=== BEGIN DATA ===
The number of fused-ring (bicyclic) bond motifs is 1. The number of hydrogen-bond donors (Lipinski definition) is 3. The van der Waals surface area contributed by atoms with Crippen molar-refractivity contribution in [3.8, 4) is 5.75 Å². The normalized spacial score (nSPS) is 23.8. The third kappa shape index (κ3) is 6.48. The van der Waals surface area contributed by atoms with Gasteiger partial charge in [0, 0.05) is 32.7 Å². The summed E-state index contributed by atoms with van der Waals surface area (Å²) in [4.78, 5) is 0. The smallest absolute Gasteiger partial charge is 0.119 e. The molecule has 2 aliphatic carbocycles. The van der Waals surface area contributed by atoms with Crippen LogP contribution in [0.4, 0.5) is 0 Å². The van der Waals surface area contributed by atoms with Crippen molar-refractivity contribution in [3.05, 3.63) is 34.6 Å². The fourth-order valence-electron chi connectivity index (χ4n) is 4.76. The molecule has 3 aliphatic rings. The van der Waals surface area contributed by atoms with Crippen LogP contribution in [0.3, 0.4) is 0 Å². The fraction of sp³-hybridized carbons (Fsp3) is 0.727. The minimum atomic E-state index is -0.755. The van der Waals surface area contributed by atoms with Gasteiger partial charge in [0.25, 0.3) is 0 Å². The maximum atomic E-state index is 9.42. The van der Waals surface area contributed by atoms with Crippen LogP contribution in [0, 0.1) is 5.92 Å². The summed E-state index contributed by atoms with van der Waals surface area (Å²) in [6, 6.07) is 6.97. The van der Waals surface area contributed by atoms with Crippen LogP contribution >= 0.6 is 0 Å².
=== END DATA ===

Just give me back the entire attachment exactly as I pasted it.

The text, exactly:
The number of fused-ring (bicyclic) bond motifs is 1. The number of hydrogen-bond donors (Lipinski definition) is 3. The van der Waals surface area contributed by atoms with Crippen molar-refractivity contribution in [3.8, 4) is 5.75 Å². The normalized spacial score (nSPS) is 23.8. The third kappa shape index (κ3) is 6.48. The van der Waals surface area contributed by atoms with Gasteiger partial charge in [0, 0.05) is 32.7 Å². The summed E-state index contributed by atoms with van der Waals surface area (Å²) in [4.78, 5) is 0. The smallest absolute Gasteiger partial charge is 0.119 e. The molecule has 2 aliphatic carbocycles. The van der Waals surface area contributed by atoms with Crippen LogP contribution in [0.4, 0.5) is 0 Å². The van der Waals surface area contributed by atoms with Crippen molar-refractivity contribution in [3.05, 3.63) is 34.6 Å². The fourth-order valence-electron chi connectivity index (χ4n) is 4.76. The molecule has 3 aliphatic rings. The van der Waals surface area contributed by atoms with Crippen LogP contribution in [0.3, 0.4) is 0 Å². The fraction of sp³-hybridized carbons (Fsp3) is 0.727. The minimum atomic E-state index is -0.755. The van der Waals surface area contributed by atoms with Gasteiger partial charge in [0.25, 0.3) is 0 Å². The maximum atomic E-state index is 9.42. The van der Waals surface area contributed by atoms with Crippen LogP contribution in [0, 0.1) is 5.92 Å². The summed E-state index contributed by atoms with van der Waals surface area (Å²) in [6, 6.07) is 6.97. The van der Waals surface area contributed by atoms with Crippen LogP contribution >= 0.6 is 0 Å².